AP NEWS

Letters To The Editor 8/30/2018

August 30, 2018

3rd parties needed

Editor: Does President Trump personify the type of personality that any American, regardless of political affiliation, would give allegiance to?

Let’s be honest. There is not much of a difference between Republican and Democratic officeholders. Once elected, their primary job is personal job preservation. Trump has never benefited my life one iota, nor has Hillary Clinton.

Once upon a time, and very briefly, there were more than two primary political parties in this country.

Frankly, the time is long overdue to re-establish a viable third and even a fourth or fifth in this state and country. We have a republic; we don’t have a democracy. Open primaries, limits on corporate political spending, term limits and multiparty representation would go a long way toward ending the pathetic gridlock in Harrisburg and Washington.

If Hillary Clinton and her campaign were such blatant and obvious lawbreakers, as her detractors allege, how is it that Trump’s Justice Department hasn’t indicted her?

Change is scary and comes very slowly. But at this point in the history of our country I submit that we delude ourselves if we think our political leaders are going to address the very serious and pressing issues that confront us.

We are so wrapped up with Trump that it seems I haven’t seen any international news on CNN, MSNBC, Fox or other networks since the last eclipse. It is truly time for Americans, particularly younger Americans, to participate via the voting booth and help shape the direction in which this country will travel in the future.

JAMES MICHAEL FITZPATRICK

DALTON

 

Scars from abuse

Editor: All voices need to be heard during this paramount and pertinent time in the Catholic Church.

I speak for someone who never used her voice out of protection for her deep, embedded faith, her trust in the church and her love for God. She never wanted to report the seminarian who hurt her as a little girl. No doubt she experienced shame her whole life.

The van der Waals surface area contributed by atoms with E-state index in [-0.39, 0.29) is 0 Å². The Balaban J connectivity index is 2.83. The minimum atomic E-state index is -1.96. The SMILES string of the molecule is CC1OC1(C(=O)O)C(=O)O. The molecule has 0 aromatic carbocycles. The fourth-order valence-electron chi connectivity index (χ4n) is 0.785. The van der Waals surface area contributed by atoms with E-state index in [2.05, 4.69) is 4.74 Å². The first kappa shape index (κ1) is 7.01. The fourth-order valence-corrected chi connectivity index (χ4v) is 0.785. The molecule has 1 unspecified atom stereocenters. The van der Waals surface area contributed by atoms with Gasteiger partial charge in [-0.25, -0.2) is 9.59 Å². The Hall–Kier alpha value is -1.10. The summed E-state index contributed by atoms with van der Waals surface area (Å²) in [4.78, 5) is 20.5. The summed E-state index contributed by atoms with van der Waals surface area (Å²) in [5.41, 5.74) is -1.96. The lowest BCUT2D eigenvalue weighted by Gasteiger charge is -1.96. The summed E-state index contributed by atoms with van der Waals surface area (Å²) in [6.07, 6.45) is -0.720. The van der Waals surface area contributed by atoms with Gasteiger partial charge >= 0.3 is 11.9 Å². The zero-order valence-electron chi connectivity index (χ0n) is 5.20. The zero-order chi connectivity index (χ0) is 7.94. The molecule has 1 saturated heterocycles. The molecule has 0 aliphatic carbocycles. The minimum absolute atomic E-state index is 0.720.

I am grateful an independent review board will look into former Scranton Bishop James Timlin’s conduct. Thanks to the University of Scranton for removing Timlin’s name from a building on campus. I grew up in Mountain Top and attended St. Jude’s Church, the youngest of a large Catholic family. Our parents nickel-and-dimed it for us all to receive a Catholic education. Our parents only wanted to instill God’s grace and love to us in their abiding faith. 

Timlin confirmed me when I was in sixth grade at St. Jude Elementary School. Through this sacrament we are “sealed with the gift of the Holy Spirit.” We are also strengthened in our faith, wisdom, courage and right judgment. I acknowledge now that he did not confirm me. It is God, my family, the congregation and my peers.

I knew about abuses in the church. But to be struck again with the grand jury report and more knowledge about Timlin leaves me shaken and disturbed about his alleged cover-ups. I’m saddened to hear he never understood the ramifications of sexual abuse and rape and how it impacts others.

I was not abused in the church but personally and professionally I know others dearly who have been.

These criminals impacted my family and many families. I know about the scars that exist from the crimes of sexual abuse. I believe Timlin needs to be brought to justice.